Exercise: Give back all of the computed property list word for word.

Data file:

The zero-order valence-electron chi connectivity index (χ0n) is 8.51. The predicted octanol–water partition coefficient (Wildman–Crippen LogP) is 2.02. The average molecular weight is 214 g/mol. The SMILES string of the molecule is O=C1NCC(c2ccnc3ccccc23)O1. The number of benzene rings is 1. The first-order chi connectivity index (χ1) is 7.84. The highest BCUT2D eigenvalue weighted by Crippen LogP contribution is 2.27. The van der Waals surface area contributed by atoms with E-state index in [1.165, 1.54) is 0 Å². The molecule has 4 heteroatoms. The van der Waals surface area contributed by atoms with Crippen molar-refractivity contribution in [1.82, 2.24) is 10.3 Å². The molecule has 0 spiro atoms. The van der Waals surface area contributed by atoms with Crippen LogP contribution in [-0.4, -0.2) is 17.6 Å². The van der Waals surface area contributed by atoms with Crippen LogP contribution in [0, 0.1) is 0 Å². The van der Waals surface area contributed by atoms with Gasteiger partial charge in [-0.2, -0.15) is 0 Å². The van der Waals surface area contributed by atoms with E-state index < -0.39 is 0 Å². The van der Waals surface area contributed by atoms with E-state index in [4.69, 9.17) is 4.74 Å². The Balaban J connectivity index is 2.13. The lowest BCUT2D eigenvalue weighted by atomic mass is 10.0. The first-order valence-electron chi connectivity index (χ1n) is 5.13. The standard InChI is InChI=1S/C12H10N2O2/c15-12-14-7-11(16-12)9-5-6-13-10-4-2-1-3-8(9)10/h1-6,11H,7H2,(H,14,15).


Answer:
The zero-order valence-electron chi connectivity index (χ0n) is 8.51. The predicted octanol–water partition coefficient (Wildman–Crippen LogP) is 2.02. The average molecular weight is 214 g/mol. The SMILES string of the molecule is O=C1NCC(c2ccnc3ccccc23)O1. The number of benzene rings is 1. The first-order chi connectivity index (χ1) is 7.84. The highest BCUT2D eigenvalue weighted by Crippen LogP contribution is 2.27. The van der Waals surface area contributed by atoms with E-state index in [1.165, 1.54) is 0 Å². The molecule has 4 heteroatoms. The van der Waals surface area contributed by atoms with Crippen molar-refractivity contribution in [1.82, 2.24) is 10.3 Å². The molecule has 0 spiro atoms. The van der Waals surface area contributed by atoms with Crippen LogP contribution in [-0.4, -0.2) is 17.6 Å². The van der Waals surface area contributed by atoms with Crippen LogP contribution in [0, 0.1) is 0 Å². The van der Waals surface area contributed by atoms with Gasteiger partial charge in [-0.2, -0.15) is 0 Å². The van der Waals surface area contributed by atoms with E-state index < -0.39 is 0 Å². The van der Waals surface area contributed by atoms with E-state index in [4.69, 9.17) is 4.74 Å². The Balaban J connectivity index is 2.13. The lowest BCUT2D eigenvalue weighted by atomic mass is 10.0. The first-order valence-electron chi connectivity index (χ1n) is 5.13. The standard InChI is InChI=1S/C12H10N2O2/c15-12-14-7-11(16-12)9-5-6-13-10-4-2-1-3-8(9)10/h1-6,11H,7H2,(H,14,15).